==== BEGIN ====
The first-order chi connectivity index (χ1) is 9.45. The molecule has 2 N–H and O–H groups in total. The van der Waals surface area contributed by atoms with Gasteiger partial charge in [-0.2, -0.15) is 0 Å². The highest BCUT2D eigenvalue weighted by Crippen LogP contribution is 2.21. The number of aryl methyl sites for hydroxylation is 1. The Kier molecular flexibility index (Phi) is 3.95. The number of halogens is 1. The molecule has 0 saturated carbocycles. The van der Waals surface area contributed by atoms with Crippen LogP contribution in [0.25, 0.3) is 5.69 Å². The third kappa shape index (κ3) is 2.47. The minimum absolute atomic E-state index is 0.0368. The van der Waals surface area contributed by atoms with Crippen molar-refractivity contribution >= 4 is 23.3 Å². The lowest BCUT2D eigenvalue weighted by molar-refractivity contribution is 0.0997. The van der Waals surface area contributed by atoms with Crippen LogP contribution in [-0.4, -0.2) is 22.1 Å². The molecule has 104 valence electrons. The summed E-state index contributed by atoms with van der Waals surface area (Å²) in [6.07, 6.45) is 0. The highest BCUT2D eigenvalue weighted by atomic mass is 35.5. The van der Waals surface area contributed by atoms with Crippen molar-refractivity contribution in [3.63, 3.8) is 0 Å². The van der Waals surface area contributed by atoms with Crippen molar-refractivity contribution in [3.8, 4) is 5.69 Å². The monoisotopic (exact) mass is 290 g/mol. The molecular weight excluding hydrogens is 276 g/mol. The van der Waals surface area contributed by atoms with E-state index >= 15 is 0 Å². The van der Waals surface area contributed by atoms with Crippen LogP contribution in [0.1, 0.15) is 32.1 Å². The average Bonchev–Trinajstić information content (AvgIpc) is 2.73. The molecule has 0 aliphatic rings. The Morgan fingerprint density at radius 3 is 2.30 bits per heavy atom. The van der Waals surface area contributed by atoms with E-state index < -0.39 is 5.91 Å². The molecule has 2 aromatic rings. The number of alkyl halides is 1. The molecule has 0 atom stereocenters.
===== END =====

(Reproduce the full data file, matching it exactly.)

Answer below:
The first-order chi connectivity index (χ1) is 9.45. The molecule has 2 N–H and O–H groups in total. The van der Waals surface area contributed by atoms with Gasteiger partial charge in [-0.2, -0.15) is 0 Å². The highest BCUT2D eigenvalue weighted by Crippen LogP contribution is 2.21. The number of aryl methyl sites for hydroxylation is 1. The Kier molecular flexibility index (Phi) is 3.95. The number of halogens is 1. The molecule has 0 saturated carbocycles. The van der Waals surface area contributed by atoms with Crippen LogP contribution in [0.25, 0.3) is 5.69 Å². The third kappa shape index (κ3) is 2.47. The minimum absolute atomic E-state index is 0.0368. The van der Waals surface area contributed by atoms with Crippen molar-refractivity contribution >= 4 is 23.3 Å². The lowest BCUT2D eigenvalue weighted by molar-refractivity contribution is 0.0997. The van der Waals surface area contributed by atoms with Crippen LogP contribution in [-0.4, -0.2) is 22.1 Å². The molecule has 104 valence electrons. The summed E-state index contributed by atoms with van der Waals surface area (Å²) in [6.07, 6.45) is 0. The highest BCUT2D eigenvalue weighted by atomic mass is 35.5. The van der Waals surface area contributed by atoms with Crippen molar-refractivity contribution in [3.63, 3.8) is 0 Å². The van der Waals surface area contributed by atoms with Crippen molar-refractivity contribution in [3.8, 4) is 5.69 Å². The monoisotopic (exact) mass is 290 g/mol. The molecular weight excluding hydrogens is 276 g/mol. The van der Waals surface area contributed by atoms with E-state index >= 15 is 0 Å². The van der Waals surface area contributed by atoms with Crippen LogP contribution in [0.1, 0.15) is 32.1 Å². The average Bonchev–Trinajstić information content (AvgIpc) is 2.73. The molecule has 0 aliphatic rings. The Morgan fingerprint density at radius 3 is 2.30 bits per heavy atom. The van der Waals surface area contributed by atoms with E-state index < -0.39 is 5.91 Å². The molecule has 2 aromatic rings. The number of alkyl halides is 1. The molecule has 0 atom stereocenters.